Durham Police Commissioner supports calls to decriminalise all drugs

A North East police commissioner has backed his chief constable in a call for all drugs to be decriminalised

Mike Barton, Chief Constable of Durham Constabulary
Mike Barton, Chief Constable of Durham Constabulary

A North East police commissioner has backed his chief constable in a call for all drugs to be decriminalised.

Durham’s Ron Hogg said the time has come for the UK to consider regulating drugs such as cannabis and cocaine in a way which will drive out criminality.

A former deputy chief constable, Mr Hogg spent 30 years as a police offer before becoming the Labour commissioner last year, and says that first-hand experience left him convinced the time had come to treat drug addiction as a medical problem rather than a criminal one.

Mr Hogg was speaking after Mike Barton, chief constable at Durham, wrote in a Sunday newspaper that it was time to end the war on drugs. The commissioner said he backed his chief constable 100%, saying that “if you look at the drugs strategy it simply does not work”.

Speaking to The Journal, Mr Hogg added: “A lot of people will disagree, yes, but we already have legalised drugs with tobacco and alcohol, but the difference is we can regulate this and take it out of the hands of criminal organisations. As the chief constable said, we have some 40-odd organised criminal gangs in Durham and the majority are funded through illegal drugs. And we are spending millions of pounds trying to tackle this, but it is not working and the time has come to look at legal access to drugs.

“I’m not saying we leave it at that, it needs regulating. If you look at alcohol, the big difference between an addiction to that and an addiction to other drugs is that we are more likely to treat alcohol abuse because it is viewed as an illness the person suffers rather than something illegal.”

He added: “Drugs money fuels crime, and we see it in the violence between drugs gangs, thankfully something that mostly they keep between themselves. But we also see it in children addicted to drugs and lives ruined.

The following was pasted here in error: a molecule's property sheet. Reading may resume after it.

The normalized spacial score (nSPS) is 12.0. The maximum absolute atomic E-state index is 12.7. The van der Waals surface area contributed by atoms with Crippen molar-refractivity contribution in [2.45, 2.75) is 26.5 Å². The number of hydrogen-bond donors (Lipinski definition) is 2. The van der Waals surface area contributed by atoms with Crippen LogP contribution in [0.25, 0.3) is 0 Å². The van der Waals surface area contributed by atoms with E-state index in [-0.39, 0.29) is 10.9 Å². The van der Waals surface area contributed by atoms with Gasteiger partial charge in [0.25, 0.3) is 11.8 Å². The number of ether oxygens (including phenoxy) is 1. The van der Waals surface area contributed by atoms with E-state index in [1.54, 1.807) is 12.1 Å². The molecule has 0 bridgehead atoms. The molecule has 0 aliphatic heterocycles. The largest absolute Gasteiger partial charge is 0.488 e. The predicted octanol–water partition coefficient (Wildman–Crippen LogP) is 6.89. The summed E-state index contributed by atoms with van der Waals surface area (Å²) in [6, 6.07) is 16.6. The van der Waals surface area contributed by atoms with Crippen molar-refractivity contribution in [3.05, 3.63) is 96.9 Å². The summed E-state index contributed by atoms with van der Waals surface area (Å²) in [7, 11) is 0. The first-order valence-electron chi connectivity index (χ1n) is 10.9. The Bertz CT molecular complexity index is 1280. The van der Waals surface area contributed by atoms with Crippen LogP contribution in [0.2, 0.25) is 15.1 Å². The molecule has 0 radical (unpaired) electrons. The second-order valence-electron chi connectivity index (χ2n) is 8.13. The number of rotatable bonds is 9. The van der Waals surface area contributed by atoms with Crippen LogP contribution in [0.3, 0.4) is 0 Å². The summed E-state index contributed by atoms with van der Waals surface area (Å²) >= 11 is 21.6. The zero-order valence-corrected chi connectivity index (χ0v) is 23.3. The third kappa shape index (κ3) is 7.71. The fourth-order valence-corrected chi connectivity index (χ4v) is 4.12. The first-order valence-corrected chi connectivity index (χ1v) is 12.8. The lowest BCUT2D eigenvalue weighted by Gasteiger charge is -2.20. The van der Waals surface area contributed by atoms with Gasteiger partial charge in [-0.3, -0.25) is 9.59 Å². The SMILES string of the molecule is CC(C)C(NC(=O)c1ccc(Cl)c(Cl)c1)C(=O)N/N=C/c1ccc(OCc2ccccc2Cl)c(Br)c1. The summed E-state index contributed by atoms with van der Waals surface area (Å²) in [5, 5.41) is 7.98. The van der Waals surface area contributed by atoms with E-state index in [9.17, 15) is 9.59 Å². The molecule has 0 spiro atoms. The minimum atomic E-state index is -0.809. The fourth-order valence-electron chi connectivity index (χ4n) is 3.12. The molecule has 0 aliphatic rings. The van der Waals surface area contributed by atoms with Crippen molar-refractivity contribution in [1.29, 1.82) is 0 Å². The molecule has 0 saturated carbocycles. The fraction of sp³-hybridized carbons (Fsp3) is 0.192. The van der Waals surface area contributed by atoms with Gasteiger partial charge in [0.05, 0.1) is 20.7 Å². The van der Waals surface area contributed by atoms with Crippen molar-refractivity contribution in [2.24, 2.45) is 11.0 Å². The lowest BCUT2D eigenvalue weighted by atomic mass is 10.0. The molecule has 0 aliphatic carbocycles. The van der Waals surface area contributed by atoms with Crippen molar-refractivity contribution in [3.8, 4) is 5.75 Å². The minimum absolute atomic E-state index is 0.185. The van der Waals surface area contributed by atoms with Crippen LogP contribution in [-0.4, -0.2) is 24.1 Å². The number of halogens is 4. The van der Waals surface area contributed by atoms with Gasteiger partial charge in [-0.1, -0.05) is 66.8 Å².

“We will continue to take drugs crime very seriously, but alongside that we need to take treating drug addiction just as seriously and helping those groups who seek to tackle this.”

Writing in the Observer yesterday, the chief constable said that “if the war on drugs means stopping every street corner turning into an opium den and discouraging the mass consumption of laudanum – as happened during the 19th century – then it has succeeded. But if the war on drugs means trying to reduce the illicit supply of drugs, then it has comprehensively failed.”

He added: “In my force area we have 43 organised crime groups on our radar. Most of them have their primary source of income in illicit drug supply; all of them are involved in some way. These criminals are often local heroes and role models for young people who covet their wealth. Decriminalising their commodity will immediately cut off their income stream and destroy their power. Making drugs legal would tackle the supply chain much more effectively and much more economically than we can currently manage.”

Northumbria Police and Crime Commissioner Vera Baird was more cautious about Mr Barton’s calls, saying she had seen the devastation caused by drugs.

She said: “I am always happy to have a debate but I have done many court cases about horrible violence used by people on crack cocaine which is almost instantly addictive. they get onto a ‘crack mission’ and will do anything for cash for more. Crack could never be lawfully sold.

“I also fear that around every legitimate regulated business for other drugs, if that is the plan, a racket would develop.

“Addicted customers looking for more cheaper would still buy contraband stuff from where ever they could.

“Mike is right that treating addicts as patients first makes sense and we do that more and more but drug-taking is in decline now so his overall argument is weaker than when it’s been deployed before.”

While North Durham MP Kevan Jones doesn’t support a decriminalisation of drugs he would support them being administered by GPs, adding: “I would support the properly controlled prescriptions of drugs by GPs as part of a treatment programme.”


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